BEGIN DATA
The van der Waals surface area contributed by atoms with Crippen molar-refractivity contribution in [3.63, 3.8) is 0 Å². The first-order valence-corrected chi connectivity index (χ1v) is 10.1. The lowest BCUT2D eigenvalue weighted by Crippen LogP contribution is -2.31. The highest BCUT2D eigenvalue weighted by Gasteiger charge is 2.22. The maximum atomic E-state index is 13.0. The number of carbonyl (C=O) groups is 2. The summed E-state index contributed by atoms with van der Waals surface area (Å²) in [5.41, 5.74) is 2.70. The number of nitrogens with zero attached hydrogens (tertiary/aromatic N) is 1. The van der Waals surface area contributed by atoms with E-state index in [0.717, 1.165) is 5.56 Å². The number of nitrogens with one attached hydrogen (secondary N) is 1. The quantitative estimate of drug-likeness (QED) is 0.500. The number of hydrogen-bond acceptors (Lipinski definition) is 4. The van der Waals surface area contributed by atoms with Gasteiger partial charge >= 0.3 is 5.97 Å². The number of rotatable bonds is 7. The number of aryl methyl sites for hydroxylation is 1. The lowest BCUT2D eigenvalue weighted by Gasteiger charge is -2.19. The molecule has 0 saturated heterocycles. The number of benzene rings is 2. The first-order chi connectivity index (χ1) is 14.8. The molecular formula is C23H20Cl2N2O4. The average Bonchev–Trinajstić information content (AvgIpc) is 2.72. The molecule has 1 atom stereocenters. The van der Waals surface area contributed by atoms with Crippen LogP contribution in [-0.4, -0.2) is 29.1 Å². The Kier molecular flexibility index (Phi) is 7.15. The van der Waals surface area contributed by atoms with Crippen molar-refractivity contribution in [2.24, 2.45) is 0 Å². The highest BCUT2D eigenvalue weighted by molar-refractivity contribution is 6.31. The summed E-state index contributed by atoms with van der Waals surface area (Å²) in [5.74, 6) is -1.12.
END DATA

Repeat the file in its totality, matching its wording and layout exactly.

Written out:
The van der Waals surface area contributed by atoms with Crippen molar-refractivity contribution in [3.63, 3.8) is 0 Å². The first-order valence-corrected chi connectivity index (χ1v) is 10.1. The lowest BCUT2D eigenvalue weighted by Crippen LogP contribution is -2.31. The highest BCUT2D eigenvalue weighted by Gasteiger charge is 2.22. The maximum atomic E-state index is 13.0. The number of carbonyl (C=O) groups is 2. The summed E-state index contributed by atoms with van der Waals surface area (Å²) in [5.41, 5.74) is 2.70. The number of nitrogens with zero attached hydrogens (tertiary/aromatic N) is 1. The van der Waals surface area contributed by atoms with E-state index in [0.717, 1.165) is 5.56 Å². The number of nitrogens with one attached hydrogen (secondary N) is 1. The quantitative estimate of drug-likeness (QED) is 0.500. The number of hydrogen-bond acceptors (Lipinski definition) is 4. The van der Waals surface area contributed by atoms with Gasteiger partial charge >= 0.3 is 5.97 Å². The number of rotatable bonds is 7. The number of aryl methyl sites for hydroxylation is 1. The lowest BCUT2D eigenvalue weighted by Gasteiger charge is -2.19. The molecule has 0 saturated heterocycles. The number of benzene rings is 2. The first-order chi connectivity index (χ1) is 14.8. The molecular formula is C23H20Cl2N2O4. The average Bonchev–Trinajstić information content (AvgIpc) is 2.72. The molecule has 1 atom stereocenters. The van der Waals surface area contributed by atoms with Crippen LogP contribution in [-0.4, -0.2) is 29.1 Å². The Kier molecular flexibility index (Phi) is 7.15. The van der Waals surface area contributed by atoms with Crippen molar-refractivity contribution in [2.24, 2.45) is 0 Å². The highest BCUT2D eigenvalue weighted by molar-refractivity contribution is 6.31. The summed E-state index contributed by atoms with van der Waals surface area (Å²) in [5.74, 6) is -1.12.